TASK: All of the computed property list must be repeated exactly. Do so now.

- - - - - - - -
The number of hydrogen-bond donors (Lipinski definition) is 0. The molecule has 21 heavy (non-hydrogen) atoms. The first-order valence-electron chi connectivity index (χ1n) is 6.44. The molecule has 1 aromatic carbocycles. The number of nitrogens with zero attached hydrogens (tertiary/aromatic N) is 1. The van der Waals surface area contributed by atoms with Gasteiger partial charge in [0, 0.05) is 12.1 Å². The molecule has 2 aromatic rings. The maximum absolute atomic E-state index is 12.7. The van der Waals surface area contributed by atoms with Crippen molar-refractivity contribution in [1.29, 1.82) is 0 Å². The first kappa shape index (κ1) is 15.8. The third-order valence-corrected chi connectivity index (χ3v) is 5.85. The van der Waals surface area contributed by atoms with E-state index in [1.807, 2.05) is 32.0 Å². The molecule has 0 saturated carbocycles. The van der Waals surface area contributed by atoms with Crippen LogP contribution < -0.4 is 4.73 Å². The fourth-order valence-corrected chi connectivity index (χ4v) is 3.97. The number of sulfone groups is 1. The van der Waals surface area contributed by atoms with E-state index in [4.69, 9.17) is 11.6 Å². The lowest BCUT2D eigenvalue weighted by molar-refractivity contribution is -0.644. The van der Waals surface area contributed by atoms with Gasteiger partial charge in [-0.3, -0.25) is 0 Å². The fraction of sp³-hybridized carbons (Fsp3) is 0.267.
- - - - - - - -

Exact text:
The number of hydrogen-bond donors (Lipinski definition) is 0. The molecule has 21 heavy (non-hydrogen) atoms. The first-order valence-electron chi connectivity index (χ1n) is 6.44. The molecule has 1 aromatic carbocycles. The number of nitrogens with zero attached hydrogens (tertiary/aromatic N) is 1. The van der Waals surface area contributed by atoms with Gasteiger partial charge in [0, 0.05) is 12.1 Å². The molecule has 2 aromatic rings. The maximum absolute atomic E-state index is 12.7. The van der Waals surface area contributed by atoms with Crippen molar-refractivity contribution in [1.29, 1.82) is 0 Å². The first kappa shape index (κ1) is 15.8. The third-order valence-corrected chi connectivity index (χ3v) is 5.85. The van der Waals surface area contributed by atoms with E-state index in [1.807, 2.05) is 32.0 Å². The molecule has 0 saturated carbocycles. The van der Waals surface area contributed by atoms with Crippen LogP contribution < -0.4 is 4.73 Å². The fourth-order valence-corrected chi connectivity index (χ4v) is 3.97. The number of sulfone groups is 1. The van der Waals surface area contributed by atoms with E-state index in [4.69, 9.17) is 11.6 Å². The lowest BCUT2D eigenvalue weighted by molar-refractivity contribution is -0.644. The van der Waals surface area contributed by atoms with Gasteiger partial charge in [-0.3, -0.25) is 0 Å². The fraction of sp³-hybridized carbons (Fsp3) is 0.267.